INDIA has world's largest young population. Ironically, despite
decades of efforts to offer education to all and billions of rupees being spent, the
harsh reality is that India is still falling short in meeting the educational
requirements of millions of its young people. In primary education, our national
strategy for education and youth development has been too narrowly focused on an
academic, classroom-based approach. At higher education level, our system places too
much emphasis on a single pathway to success: attending and graduating from a three to
four years of college. Yet only 30 per cent of young adults enroll for it. Meanwhile,
the scope of vocationalization itself needs to be imbibed from the secondary education
stage in India. This would call for a serious restructuring of the 'Education Policy'
and education delivery.
The education sector offers a potent business opportunity to investors, which could become as big and lucrative as the telecom and retailing. This opportunity emanates from the fact that India youth still aspire to receive quality education and that the gap between the number of potentially employable people and corresponding training institutes available to train them is still wide. Therefore, educating Indian students en masse creates an immediate business opportunities in the education sector in both formal and informal education categories.
Partnerships enabled by franchising have played a pivotal role in expanding and strengthening the professional and supplemental education infrastructure in the country. However, some of the restrictive government legislations have been an impediment, resulting in the slow growth of franchising in K-12 and higher education sectors. When statistics read that 40 per cent of India's school-going population is trying to register in private schools, which are only 7 per cent of the total, and 11 per cent of the youth are able to enroll for higher education, a mismatch in demand-supply ratio for quality education becomes glaringly obvious. This very fact highlights how private participation can play a larger role and how franchising can facilitate the provision of quality education.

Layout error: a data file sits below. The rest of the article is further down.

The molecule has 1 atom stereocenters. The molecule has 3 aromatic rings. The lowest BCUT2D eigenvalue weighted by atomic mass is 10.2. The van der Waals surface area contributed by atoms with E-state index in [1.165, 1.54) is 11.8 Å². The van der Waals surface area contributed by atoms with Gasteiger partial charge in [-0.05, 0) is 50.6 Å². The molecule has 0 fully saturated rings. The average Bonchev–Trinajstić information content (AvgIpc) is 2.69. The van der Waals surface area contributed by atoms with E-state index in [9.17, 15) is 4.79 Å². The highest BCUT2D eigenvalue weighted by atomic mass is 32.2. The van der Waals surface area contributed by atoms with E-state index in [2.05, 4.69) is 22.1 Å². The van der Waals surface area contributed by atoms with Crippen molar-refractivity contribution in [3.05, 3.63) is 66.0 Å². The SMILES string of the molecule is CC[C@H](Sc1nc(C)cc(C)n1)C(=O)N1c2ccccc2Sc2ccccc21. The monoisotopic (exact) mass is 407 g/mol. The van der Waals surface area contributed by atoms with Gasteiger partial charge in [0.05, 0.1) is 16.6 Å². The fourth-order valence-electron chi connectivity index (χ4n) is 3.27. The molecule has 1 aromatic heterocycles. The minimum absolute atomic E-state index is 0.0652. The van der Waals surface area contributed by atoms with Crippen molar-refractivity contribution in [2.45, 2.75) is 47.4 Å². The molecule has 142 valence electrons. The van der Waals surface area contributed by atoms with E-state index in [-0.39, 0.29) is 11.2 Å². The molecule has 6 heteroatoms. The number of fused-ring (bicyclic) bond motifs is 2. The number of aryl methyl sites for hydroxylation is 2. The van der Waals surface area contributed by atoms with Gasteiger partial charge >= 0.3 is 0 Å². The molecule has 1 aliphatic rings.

The first edition of 'Education Franchising Report 2009' served as a pertinent reference tool regarding education as an enterprise. In the second edition, we have added and upgraded the scope of opportunities that have lately come to exist in the Indian education sector, analysed the government's role in augmenting education growth in the Union Budget 2011-12, along with an updated directory.
'The Education Franchise Report 2011' gives the education sector, particularly enabled by franchising, the importance it has long deserved. The report is an endeavour to guide readers on the relevant issues and the relevant business opportunity the education sector presents to India's education and training systems. It covers everything from latest developments in education franchising to many broader and relevant issues which are required to be fashioned in a business when franchise route is used for growth. Case studies of original architects of education franchising in India provides an insight into how these organisations grew manifolds.
We have been amassing precious knowledge about franchising in the education sector, which we have put together in this report and feel that it would serve as a reference guide for all education companies looking at the potential of franchising. I urge all the members involved in the education industry to give their support to the 'Education Franchising Report 2011.'